Cricket showing Tomas the ropes on the water crossing
The rest of the trail ride provided smaller challenges such as ice in deeply shady areas, sucking mud in soggier areas, and a few downed trees to step over. All the horses get gold stars for their good behavior and willingness to learn new skills! We even crossed the water with no real hesitation on the way home. Steph had the “Cricket Grin” that everyone gets when they ride him – and Cricket was puffed up & proud of himself. Winston was gaiting smoothly and walking out readily. Tomas only had a few minor incidents of frustration/confusion, but nothing that Christine couldn’t handle. And Rhio was a good boy – although his challenges were yet to come. First, Rhio & I continued right down the driveway when we got back, even though the other horses were headed back to the barn. He didn’t like that much, but continued on when I asked him and didn’t give me too much guff. We turned west and headed down the road into the stiff wind. I dislike riding in the wind because I can’t hear traffic as well and am not as aware of our surroundings. Luckily, it doesn’t seem to ruffle Rhio much at all. I zipped my jacket up tight to my chin to keep the chill out, and away we went. I had my GPS on, and although Rhio gave me a very pokey 5.7mph trot, he was trotting. Rhio very much prefers to ride with another horse, and to start a ride with his buddies then leave them was really a challenge for him. He did great! We continued along the freshly graveled section of Pioneer & Church Roads; he was definitely seeking the softest footing he could. His hinds were not only bare, but he was freshly trimmed, so the new gravel was not to his liking. The deer obviously couldn’t hear us coming, because we scared up three of them who ran parallel to us for a while before cutting across a hay field. Rhio just kept trotting along, looking at them with interest. I concentrated on changing my posting diagonals, since we were trotting slow enough that I was actually posting. I really tend to forget to switch diagonals, and at our faster trots I do a two-point “hover” kind of thing instead of posting. We got to the “minimum maintenance road” portion of Church Road (a favorite spot) and headed down the now-open road, prominently posted “Road Closed in Winter.” It is closed to vehicles but open to snowmobiles, so we typically run across some interesting things back in there – this time it included a severed deer head lying in the middle of the road. Yuck! Rhio was more concerned with the funny-shaped melting snowbanks (looked like fossilized creatures sticking out of the ground to me) than the head, and Kelso trotted right past it. We turned around at about the 3 mile mark, and Rhio quite happily bumped his trotting speed up into the 7.5mph range (or, as I like to call it, the “going home” trot) and away we went. He cruised along, tossing his head and eager to head back to the barn. We stopped along the way to visit with 3 little kids and their mom out playing in their yard. The little girl is clearly horse crazy, and I love to encourage that – plus leave a good impression on the non-horse folks in the area since I ride on the public roads so much. Rhio was very amenable to having his nose patted and obligingly lowered it to 4 year old height. It was school bus time as we were nearing the barn, and 2 went past us very courteously, slowing way down. Of course, they don’t bother Rhio in the slightest, but I am very appreciative nonetheless. At the driveway, I fetched the mail from Rhio’s back (a first – took a couple attempts to get him close enough that I could reach, but only because he REALLY wanted to go down the driveway) and then hopped off at the wide wooden stairs leading to the farmhouse. I am not sure why, but I got it in my head that I was going to teach him to walk up and down those steps. He was having none of it, and kept staring off longingly at his pasture mates. I probably didn’t pick the best time for a schooling session on stair mastery! But, we did 1 step up, and 1 step down, and crossed several stairs horizontally back & forth a few times, so I was happy with that. Something to work on!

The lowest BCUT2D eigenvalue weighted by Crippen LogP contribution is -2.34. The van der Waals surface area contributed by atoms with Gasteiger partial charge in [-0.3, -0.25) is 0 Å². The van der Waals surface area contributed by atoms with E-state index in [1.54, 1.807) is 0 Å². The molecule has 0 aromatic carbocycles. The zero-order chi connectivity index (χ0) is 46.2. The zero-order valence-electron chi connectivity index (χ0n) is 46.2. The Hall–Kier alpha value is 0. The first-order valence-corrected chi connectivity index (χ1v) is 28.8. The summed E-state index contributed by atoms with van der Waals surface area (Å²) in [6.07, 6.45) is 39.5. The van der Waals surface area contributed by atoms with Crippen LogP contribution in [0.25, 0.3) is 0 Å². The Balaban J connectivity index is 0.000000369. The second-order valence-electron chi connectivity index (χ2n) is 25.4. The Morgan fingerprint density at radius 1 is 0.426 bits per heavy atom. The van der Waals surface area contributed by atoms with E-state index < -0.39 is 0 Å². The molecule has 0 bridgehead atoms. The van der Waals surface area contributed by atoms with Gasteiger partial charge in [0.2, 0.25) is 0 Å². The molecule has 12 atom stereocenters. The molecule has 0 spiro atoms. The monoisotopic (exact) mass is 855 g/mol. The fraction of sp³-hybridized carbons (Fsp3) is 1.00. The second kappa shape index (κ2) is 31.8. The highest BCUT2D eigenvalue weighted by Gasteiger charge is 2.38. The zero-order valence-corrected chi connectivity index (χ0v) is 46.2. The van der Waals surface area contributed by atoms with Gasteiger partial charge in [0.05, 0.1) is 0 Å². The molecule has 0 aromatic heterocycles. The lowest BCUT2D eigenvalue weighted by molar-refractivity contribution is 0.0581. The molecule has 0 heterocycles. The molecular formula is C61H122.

Look! Three feet on the bottom step!
Overall, we did 8 miles today, Rhio’s first in boots this spring. The boots stayed in place, he had no rubs or marks from the gaitors, and had only 1 tiny interference mark on the back of his left hind fetlock. It clearly had only been hit once, not repeatedly over the course of the ride, so I’m not going to worry about it. Several years ago when I first rode him in boots, he interfered so badly that we came home from our first booted ride bloody on all four legs. Granted, he was only wearing front boots today, but I was pleased anyway, as I hadn’t put any leg protection on for today’s ride (I’ll often use splint boots on him when he’s in the Easy Boots just to be safe). If the weather forecast is right, I probably won’t get him out for a ride again until next week – it’s actually going to be a below average high (and 20+ degrees colder than today!) for the first time in March.
(note: ride was Wednesday March 24)